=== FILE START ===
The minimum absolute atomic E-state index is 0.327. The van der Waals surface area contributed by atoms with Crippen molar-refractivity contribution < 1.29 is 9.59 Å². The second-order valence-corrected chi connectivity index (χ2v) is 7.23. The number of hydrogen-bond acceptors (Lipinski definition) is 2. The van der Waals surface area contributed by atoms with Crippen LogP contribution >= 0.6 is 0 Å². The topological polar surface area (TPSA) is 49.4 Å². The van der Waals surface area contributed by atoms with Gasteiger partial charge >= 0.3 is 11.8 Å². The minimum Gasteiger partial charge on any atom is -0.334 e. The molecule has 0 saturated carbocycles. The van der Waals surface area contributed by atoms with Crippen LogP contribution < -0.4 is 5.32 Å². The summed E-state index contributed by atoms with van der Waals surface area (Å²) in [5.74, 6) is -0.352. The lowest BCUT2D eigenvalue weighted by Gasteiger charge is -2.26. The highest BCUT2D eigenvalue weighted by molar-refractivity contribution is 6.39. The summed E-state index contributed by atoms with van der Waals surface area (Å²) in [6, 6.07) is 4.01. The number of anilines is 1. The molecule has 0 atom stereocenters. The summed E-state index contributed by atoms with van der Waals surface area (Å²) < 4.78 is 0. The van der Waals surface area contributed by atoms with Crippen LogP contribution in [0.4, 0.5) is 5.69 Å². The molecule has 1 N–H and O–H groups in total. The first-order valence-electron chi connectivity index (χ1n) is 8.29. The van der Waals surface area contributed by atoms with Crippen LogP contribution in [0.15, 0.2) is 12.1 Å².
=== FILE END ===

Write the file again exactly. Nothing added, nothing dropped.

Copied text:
The minimum absolute atomic E-state index is 0.327. The van der Waals surface area contributed by atoms with Crippen molar-refractivity contribution < 1.29 is 9.59 Å². The second-order valence-corrected chi connectivity index (χ2v) is 7.23. The number of hydrogen-bond acceptors (Lipinski definition) is 2. The van der Waals surface area contributed by atoms with Crippen LogP contribution >= 0.6 is 0 Å². The topological polar surface area (TPSA) is 49.4 Å². The van der Waals surface area contributed by atoms with Gasteiger partial charge >= 0.3 is 11.8 Å². The minimum Gasteiger partial charge on any atom is -0.334 e. The molecule has 0 saturated carbocycles. The van der Waals surface area contributed by atoms with Crippen LogP contribution < -0.4 is 5.32 Å². The summed E-state index contributed by atoms with van der Waals surface area (Å²) in [5.74, 6) is -0.352. The lowest BCUT2D eigenvalue weighted by Gasteiger charge is -2.26. The highest BCUT2D eigenvalue weighted by molar-refractivity contribution is 6.39. The summed E-state index contributed by atoms with van der Waals surface area (Å²) in [6, 6.07) is 4.01. The number of anilines is 1. The molecule has 0 atom stereocenters. The summed E-state index contributed by atoms with van der Waals surface area (Å²) < 4.78 is 0. The van der Waals surface area contributed by atoms with Crippen LogP contribution in [0.4, 0.5) is 5.69 Å². The molecule has 1 N–H and O–H groups in total. The first-order valence-electron chi connectivity index (χ1n) is 8.29. The van der Waals surface area contributed by atoms with Crippen LogP contribution in [0.15, 0.2) is 12.1 Å².